Yes, Once More does and should sound familiar, it being the completion of a project started some time ago, with Jenni Muldaur and Teddy Thompson tackling the great country songbook, specifically as it relates to the duet format. Initially envisaged as a series of three E.P.s, it seemed to grind to a halt after the first two. These two second generation singers had memorably tackled the pair covering first Porter (Wagoner) and Dolly (Parton), the second George (Jones) and Tammy (Wynette). And then we waited.
This time, rather than a third EP, this release is a full-length disc, compiling the first 2 EPs and adding a further four songs. Again the mastermind behind this project is David Mansfield, veteran producer and player, responsible also for Teddy Thompson’s recent My Love Of Country. It seems pointless to repeat and rehearse the opinions around the first eight songs on this album: the songs and our view of them remain the same. But let’s give due space to the new butcher’s handful.
But who, you ask, who are the third and final set of salute recipients? Do the songs “Pickin’ Wild Mountain Berries,” “We’re Caught Between Love And A Love Affair,” “Makin’ Believe” and “After The Fire Is Gone” help? I would have to confess that unless you are reasonably old or a hardcore C&W purist, these won’t be the songs you have been humming along to much recently, but your Ma and Pa may well be able to help, as Conway Twitty and Loretta Lynn (for it is they) were huge in the 1970s, probably the most successful pairing of the three sets of artists this release honors. Already stars in their own right, and an odd pairing, the suave ladies’ man and the no-nonsense women’s champion, but it gelled like a dream, with an album a year, 1971 – 1981, bar 1980, and all 12 singles going top 10 in the country charts, the first 5 effortlessly hitting the number one spot. Back then again they went to their solo careers and solo success, bar a further single finale, which fared less well, in 1988.
First of M&T doing T&L is “When the Fire is Gone,” a surprisingly, um, liberal take on romance along the lines of Stephen Stills’ “Love the One You’re With,” basically telling you to go a-lookin’ when the “fire” is gone at home: “Love Is Where You Find It.” This was the duo’s biggest hit, their conservative audience maybe missing the thrust of the song. Ted ‘n’ Jen stray little from the template, the first thing being to note that the song is set a semitone down than Thompson’s usual croon, at least in the verses.
“Makin’ Believe” suggests there possibly lingers some reticence, with the lyrical duo keeping up the pretense. Once again the rendition presented here much as the original, unlike the earlier two duos featured, if with a slightly more down-home feel. I guess this may be that they are slightly more contemporary anyway. (Slightly.) Most of the embellishment: piano, fiddle, steel, is Mansfield, and it is well measured and contained, courtesy Mansfield’s capable production.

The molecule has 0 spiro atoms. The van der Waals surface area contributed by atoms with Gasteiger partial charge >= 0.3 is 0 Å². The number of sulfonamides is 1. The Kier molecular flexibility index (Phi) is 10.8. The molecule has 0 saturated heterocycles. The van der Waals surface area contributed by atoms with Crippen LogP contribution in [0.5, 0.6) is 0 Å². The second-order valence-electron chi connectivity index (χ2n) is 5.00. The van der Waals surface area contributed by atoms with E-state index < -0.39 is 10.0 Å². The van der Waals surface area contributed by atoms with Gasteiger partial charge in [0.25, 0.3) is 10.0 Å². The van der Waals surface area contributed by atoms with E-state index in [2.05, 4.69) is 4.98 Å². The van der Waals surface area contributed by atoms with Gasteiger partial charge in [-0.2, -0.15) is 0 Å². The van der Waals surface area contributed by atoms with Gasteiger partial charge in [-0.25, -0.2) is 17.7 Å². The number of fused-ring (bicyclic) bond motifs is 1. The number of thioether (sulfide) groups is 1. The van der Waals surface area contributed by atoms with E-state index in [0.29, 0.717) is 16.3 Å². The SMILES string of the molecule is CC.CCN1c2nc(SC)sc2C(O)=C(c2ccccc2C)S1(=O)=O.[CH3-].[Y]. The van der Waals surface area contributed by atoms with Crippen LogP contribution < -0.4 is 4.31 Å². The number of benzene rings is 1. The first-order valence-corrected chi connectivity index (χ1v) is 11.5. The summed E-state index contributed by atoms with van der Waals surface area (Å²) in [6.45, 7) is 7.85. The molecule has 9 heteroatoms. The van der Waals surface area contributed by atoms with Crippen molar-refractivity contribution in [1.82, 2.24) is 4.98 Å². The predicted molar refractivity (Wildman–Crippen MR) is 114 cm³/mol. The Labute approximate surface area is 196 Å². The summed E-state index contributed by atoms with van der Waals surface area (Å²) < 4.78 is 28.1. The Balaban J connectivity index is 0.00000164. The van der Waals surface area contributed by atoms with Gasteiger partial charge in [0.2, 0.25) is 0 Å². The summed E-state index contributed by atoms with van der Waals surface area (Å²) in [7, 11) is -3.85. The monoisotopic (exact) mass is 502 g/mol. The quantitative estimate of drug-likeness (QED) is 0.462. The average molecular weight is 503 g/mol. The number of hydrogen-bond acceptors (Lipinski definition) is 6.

I’m going to keep up the conceit about these four sings being connected, with “We’re Caught Between a Love and a Love Affair,” with its talk of sleeping around only when they can, as each also care for their woman and man respectively. Heady stuff! And there I was thinking Nashville looked down on such shenanigans, officially at least!
The final song shows they’re still at it, for “Picking’ Wild Berries,” that the excuse given for their turning up sweaty and stained on return to their respective homes. (I confess all this had me checking out the Twitty/Lynn real life relationship; seems they actually were just good friends, with Twitty and Lynn’s husband being also best buddies.) A chirpy little number in the original, with here the cheesiness dialed down a bit, if still the rockiest track here. Which isn’t a whole lot.
Actually the weakest of the three parts, I wonder whether that is the reason for the bundling of these four songs into the overall Once More collection, rather than letting them having a life on their own EP. Nonetheless, as a whole, it is altogether appealing enough, if uncertain who the core demographic is that it might be aimed toward. Will those drawn in by the Thompson and Muldaur names will necessarily have room for this, so soon after Thompson’s solo country disc last month? Or maybe this is aimed, fairly and squarely, at the (even more) mature audience at home, with fond memories of the original pairings, and maybe enough twinkle in their eyes to recall their own berry pickin’ days? If so, there is a further treat for such purchasers, able be to see it is on the old Sun label, with the traditional yellow design.
Once More Tracklisting:
- Just Someone I Used to Know
- Once More
- Just Between You and Me
- Put It Off Until Tomorrow
- Golden Ring
- It’s So Sweet
- Take Me
- We’re Gonna Hold On
- After The Fire Is Gone
- Makin’ Believe
- We’re Caught Between a Love and a Love Affair
- Pickin’ Wild Mountain Berries